In the Fall of ’81, Schulte began a limited run of Explorer copies in cherry or tobacco sunburst. Reminiscent of the Hamer Standard, these featured flamed maple tops. Otherwise, they were similar to their Gibson forebears. Four were built.

Schulte Archtops
In late ’81 Schulte began to concentrate on archtops. He designed an archtop acoustic based on a D’Angelico Excel and built four of them in ’82 – all sunbursts. Several had D’Angelico-style headstocks with the scalloped cutout on top, but Schulte thought these looked too much like Sam Koontz’s Harptones, so he switched to a variation on an Epiphone headstock. Schulte archtops can have a variety of trapeze tailpieces, though many feature a three-piece tail of Schulte’s own design, similar to the old bi-part Epi Frequensators with the rectangular string attachment claws descending basswise. Pickguards could also be anything, but many featured a modified D’Angelico shape. Inlays were whatever Eric felt like. They could have one (neck) or two pickups.

The Schulte Custom Excels were followed by a couple of ES-175 copies. These featured Schulte’s sunburst wooden pickguards, one with cloud inlays, one with large blocks. All acoustic/electric archtops had serial numbers with an “A” prefix.

More Variety
By ’83 Schulte was kicking out quite a variety of instruments, still mostly copies. He built an SG Bass copy and a doubleneck bass for his son, Ken. The black bass was unusual in that it had a huge winged headstock similar to the V-shaped heads on contemporary Deans. Otherwise it had an SG body with P and J Bass pickups, with a bound rosewood board and pearl block inlays.

Another customer got a pair of very fancy dreadnoughts, Schulte’s take on a D-41. Featuring spruce tops and rosewood bodies, these were encrusted with abalone trim on the top and featured snowflake and notched diamond inlays. LP Deluxes still abounded.

Another unique guitar from this period that doesn’t appear in Schulte’s records was a black Flying V copy. Unlike much of his other work, this did not copy the Gibson, but rather had a sharply pointed headstock. In addition it had a more rounded cutout on the bottom between the wings, with a deep V-notch right in the middle. This sported a pair of EMG pickups and fancy mother-of-pearl double block inlays.

Also in ’83, one of Schulte’s young friends began to hang out around the dumpster at the Ibanez headquarters in Cornwall Heights, Pennsylvania. He found discarded Fender-style necks that had been dropped, dinged, nicked, or otherwise rendered unsuitable, though still serviceable. He sold these to Eric for $5, who then proceeded to build a series of guitars he called the El Cheapo line, finished either in burgundy red, blueburst, silverburst, brown sunburst, or brown. These had equal double-cutaway bodies with pointed horns, kind of like a widened, non-scalloped SG. The maple necks were bolted on, and had either maple or rosewood fingerboards. One humbucker sat at the bridge, with a finetune bridge and stop tailpiece. Controls were volume and tone. These proved popular and sold quickly, though only six were made.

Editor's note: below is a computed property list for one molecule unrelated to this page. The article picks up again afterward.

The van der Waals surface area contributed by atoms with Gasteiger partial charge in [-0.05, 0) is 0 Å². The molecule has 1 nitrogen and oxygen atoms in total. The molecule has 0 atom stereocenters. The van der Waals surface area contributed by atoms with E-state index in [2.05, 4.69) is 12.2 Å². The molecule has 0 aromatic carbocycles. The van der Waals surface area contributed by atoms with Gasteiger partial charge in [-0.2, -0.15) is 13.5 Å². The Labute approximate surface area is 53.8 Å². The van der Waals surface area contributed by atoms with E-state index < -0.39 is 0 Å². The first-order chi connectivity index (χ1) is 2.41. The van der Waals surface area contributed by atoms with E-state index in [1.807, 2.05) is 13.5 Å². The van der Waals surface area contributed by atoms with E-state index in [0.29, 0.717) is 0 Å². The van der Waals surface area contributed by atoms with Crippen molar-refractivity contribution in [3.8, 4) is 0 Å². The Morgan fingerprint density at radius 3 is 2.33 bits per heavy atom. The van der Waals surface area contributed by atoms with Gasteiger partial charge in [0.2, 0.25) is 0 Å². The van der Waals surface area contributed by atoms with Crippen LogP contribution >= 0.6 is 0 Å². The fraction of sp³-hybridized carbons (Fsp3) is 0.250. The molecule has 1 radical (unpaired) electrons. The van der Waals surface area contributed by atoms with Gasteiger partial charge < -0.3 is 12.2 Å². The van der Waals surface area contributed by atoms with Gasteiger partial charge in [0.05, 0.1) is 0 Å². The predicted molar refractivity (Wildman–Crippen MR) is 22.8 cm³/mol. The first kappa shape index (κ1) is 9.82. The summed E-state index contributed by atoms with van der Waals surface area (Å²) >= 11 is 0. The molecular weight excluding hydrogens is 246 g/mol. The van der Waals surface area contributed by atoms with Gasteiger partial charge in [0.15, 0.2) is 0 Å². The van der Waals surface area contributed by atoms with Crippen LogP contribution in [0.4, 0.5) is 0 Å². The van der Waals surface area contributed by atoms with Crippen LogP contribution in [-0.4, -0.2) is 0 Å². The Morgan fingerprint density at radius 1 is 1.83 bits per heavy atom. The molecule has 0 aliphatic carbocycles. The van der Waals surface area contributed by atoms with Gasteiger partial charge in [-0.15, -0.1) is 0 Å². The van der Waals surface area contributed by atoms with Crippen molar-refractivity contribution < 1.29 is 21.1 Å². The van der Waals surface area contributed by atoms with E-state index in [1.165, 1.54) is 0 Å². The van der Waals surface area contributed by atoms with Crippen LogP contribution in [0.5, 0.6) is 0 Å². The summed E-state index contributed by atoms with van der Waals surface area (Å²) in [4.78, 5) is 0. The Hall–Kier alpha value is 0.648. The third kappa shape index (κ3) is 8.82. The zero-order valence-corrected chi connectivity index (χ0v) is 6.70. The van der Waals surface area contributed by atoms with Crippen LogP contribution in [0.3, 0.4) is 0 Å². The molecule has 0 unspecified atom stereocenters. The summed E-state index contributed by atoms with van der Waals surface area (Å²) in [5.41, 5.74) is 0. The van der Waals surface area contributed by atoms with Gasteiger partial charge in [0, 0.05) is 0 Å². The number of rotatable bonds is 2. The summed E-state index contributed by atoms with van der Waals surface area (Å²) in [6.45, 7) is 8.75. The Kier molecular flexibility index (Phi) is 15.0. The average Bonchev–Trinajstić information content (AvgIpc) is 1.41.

George Thorogood
In the Fall of ’83 another celebrity – or at least his guitar tech – made his way to Schulte’s door. George Thorogood was then raising eyebrows just down the road in Delaware, and one day his guitar guy brought Schulte three of George’s Gibson ES-175s to refinish. Pleased with the work, they decided to have Schulte build them a guitar. What George wanted was a thinline halfway between the 161/4″ ES-175 and the 141/4″ ES-125. Thorogood approached Gibson about making these for him, but they demurred. The result was the Schulte Custom CES-135 TD, of which Thorogood got three between ’83 and ’85. These were dotnecks done up in white with a pair of P-90 single-coils. The first two, built in ’83, featured a large stylized “G” on the head (for George). The third, built in ’85, had a Gibson neck.

A few other dreadnoughts appeared during this period, as well as the time-honored LP Deluxe copies. In December ’83 Schulte built a wine red solidbody version of an ES-335. This had a bound rosewood dotneck, twin humbuckers, and finetune bridge and stoptail. Basically it looked like an ES-335 with no f-holes.

Schulte kept busy rebuilding guitars during this period. He customized a P Bass with a new neck with hooked headstock and maple fingerboard with large black blocks. Other Fenders got new necks, as did many other archtops, including Gibsons, Gretsches, a Premier Bantam, and acoustics.

Immediately following the last Thorogood in ’85, Schulte made his one and only single-cutaway flat-top, a large 000 size with a wide, horizontal cutaway and a Guild-style pickguard. The head was more like a Martin. The rosewood fingerboard was bound and had banjo-style inlays with large dots flanked by scrolls that look like bird wings.

A few more Schulte Custom Excels were made in ’85, including a pair with lots of abalone trim and fancy split-block mother of pearl and abalone inlays. At least one lefty Excel was built in ’85.
More Fender-Style